Sears continued to struggle in its second quarter with declining sales amid heightened competition from the likes of Walmart to Amazon. It now says it will close even more stores.
The Hoffman Estates, Illinois retailer, which operates Sears and Kmart stores, has been trying to cut costs by closing stores. It has already closed 180 stores this year and has plans to cut another 150 stores by the third quarter. It now plans to close down an additional 28 Kmart stores.
None of the latest closures are in Indiana.
Sears now has roughly 1,250 stores overall in the United States. About 650 of them are Sears and 610 are Kmarts. A year ago, there were just over 700 Sears stores and almost 900 Kmart stores.
The Indianapolis area has only five Kmarts—two in Indianapolis (6780 W. Washington St. and 5101 E. Thompson Road) and one each in Brownsburg, Anderson and Elwood. But the Anderson store is set to close Oct. 1 and the Brownsburg store is slated to close Sept. 17.
Sears has 10 traditional department stores left in the state—in Castleton, Greenwood, Muncie, Lafayette, Terre Haute, Evansville, Fort Wayne, Merrillville, Michigan City and Mishawaka.
"The retail environment remained challenging," Sears Holdings Corp. said Thursday in a written statement.
The company reported Thursday that a smaller second-quarter loss of $251 million, or $2.34 per share. Losses, adjusted for one-time gains and costs, came to $1.16 per share.
Revenue fell 23 percent, to $4.37 billion, in the period. Sales at stores open at least a year, a key measure of a retailer's health, dropped 11.5 percent. At Kmart, the measure dropped 9.4 percent, while at Sears stores, that figure was down 13.2 percent.
Sears Holdings hasn't reported a quarterly increase in same-store sales since its was founded in 2005 when Kmart Holdings Corp. acquired Sears Roebuck and Co.
Chairman and CEO Edward Lampert, whose hedge fund has forwarded millions in funding to keep Sears afloat, has long pledged to turn the company's fortunes around and that the retailer would find ways capitalize on its best-known brands like Kenmore appliances and DieHard car batteries, as well as its vast holdings of land.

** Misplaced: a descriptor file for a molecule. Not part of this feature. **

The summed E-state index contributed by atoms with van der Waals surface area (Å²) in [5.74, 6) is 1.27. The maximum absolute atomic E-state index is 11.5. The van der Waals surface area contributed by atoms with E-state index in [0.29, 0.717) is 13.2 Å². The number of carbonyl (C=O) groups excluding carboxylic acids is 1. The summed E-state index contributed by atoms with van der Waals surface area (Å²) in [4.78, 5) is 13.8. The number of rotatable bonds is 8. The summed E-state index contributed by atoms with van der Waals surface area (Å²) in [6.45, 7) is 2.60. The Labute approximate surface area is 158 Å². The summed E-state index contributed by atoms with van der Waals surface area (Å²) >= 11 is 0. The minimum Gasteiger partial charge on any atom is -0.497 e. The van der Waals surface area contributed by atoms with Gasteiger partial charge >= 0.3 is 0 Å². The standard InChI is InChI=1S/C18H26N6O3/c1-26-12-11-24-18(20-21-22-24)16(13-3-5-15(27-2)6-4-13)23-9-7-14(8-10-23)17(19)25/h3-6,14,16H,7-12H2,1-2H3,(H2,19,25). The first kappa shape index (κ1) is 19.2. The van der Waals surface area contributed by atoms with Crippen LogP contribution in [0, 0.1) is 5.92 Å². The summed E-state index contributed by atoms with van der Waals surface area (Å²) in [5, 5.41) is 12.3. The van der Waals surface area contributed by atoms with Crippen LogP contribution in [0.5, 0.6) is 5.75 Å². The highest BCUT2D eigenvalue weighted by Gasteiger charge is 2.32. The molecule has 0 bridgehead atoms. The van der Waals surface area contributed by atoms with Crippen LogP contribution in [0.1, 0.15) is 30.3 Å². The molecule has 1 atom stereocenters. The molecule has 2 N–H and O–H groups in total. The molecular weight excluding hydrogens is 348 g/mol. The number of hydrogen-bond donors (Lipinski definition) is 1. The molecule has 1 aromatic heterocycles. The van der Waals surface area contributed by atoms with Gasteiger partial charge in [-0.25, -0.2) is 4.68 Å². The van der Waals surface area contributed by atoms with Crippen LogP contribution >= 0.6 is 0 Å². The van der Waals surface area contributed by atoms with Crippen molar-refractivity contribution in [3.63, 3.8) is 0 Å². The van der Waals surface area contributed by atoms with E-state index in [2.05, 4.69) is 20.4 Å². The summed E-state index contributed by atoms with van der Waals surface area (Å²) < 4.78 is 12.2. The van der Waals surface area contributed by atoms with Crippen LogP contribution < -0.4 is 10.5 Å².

Last month, it began selling its appliances on Amazon.com, including Kenmore smart appliances that can be synced with Amazon's voice assistant, Alexa. The announcement that day sent shares of Sears soaring.
But Sears is battling challenges on all fronts. Like many department stores, Sears is feeling pain as shoppers change their preferences and behavior. They're spending more online and spending less on clothing and more on experiences like spas.
But analysts say Sears has much to blame for its woes. While Sears has ramped up online services, it's having a hard time disguising its age. Stores are in need of a major redo. And old rivals have made it tougher as they aim to compete with online leader Amazon.com, which is pushing ahead with innovative services as part of its juggernaut Amazon Prime membership.
A number of chains like Walmart and Target have been sprucing up their stores. J.C. Penney has brought back to its major appliances more than 30 years after abandoning the sale of refrigerators and stoves. And Walmart announced earlier this week that it was joining forces with Google to offer hundreds of thousands of items for voice shopping through Google Assistant as it tries to challenge Amazon's Alexa-powered Echo devices.
While Sears said in a pre-recorded transcript that it was seeing "significant progress" in its transformation, analysts see a different picture.
"As much as Sears deserves credit for the various actions it has been taking to shore up the company, there is no denying that this is a miserable set of numbers," wrote Neil Saunders, managing director of GlobalData Retail in a report published Thursday. "Indeed, the precipitous drop in comparable sales and the continued lack of progress on profit suggests the company isn't moving far or fast enough to ensure its long-term survival."
In March, Sears said there is "substantial doubt" it could continue as a viable concern, with intense pressure coming from companies like Walmart, Target and Amazon.com. It has insisted that its actions to turn around its business should help reduce that risk.
The company said Thursday that it has used about $605 million of its $1.5 billion revolving credit facility due in 2020. Its cash balances were $442 million as of July 29.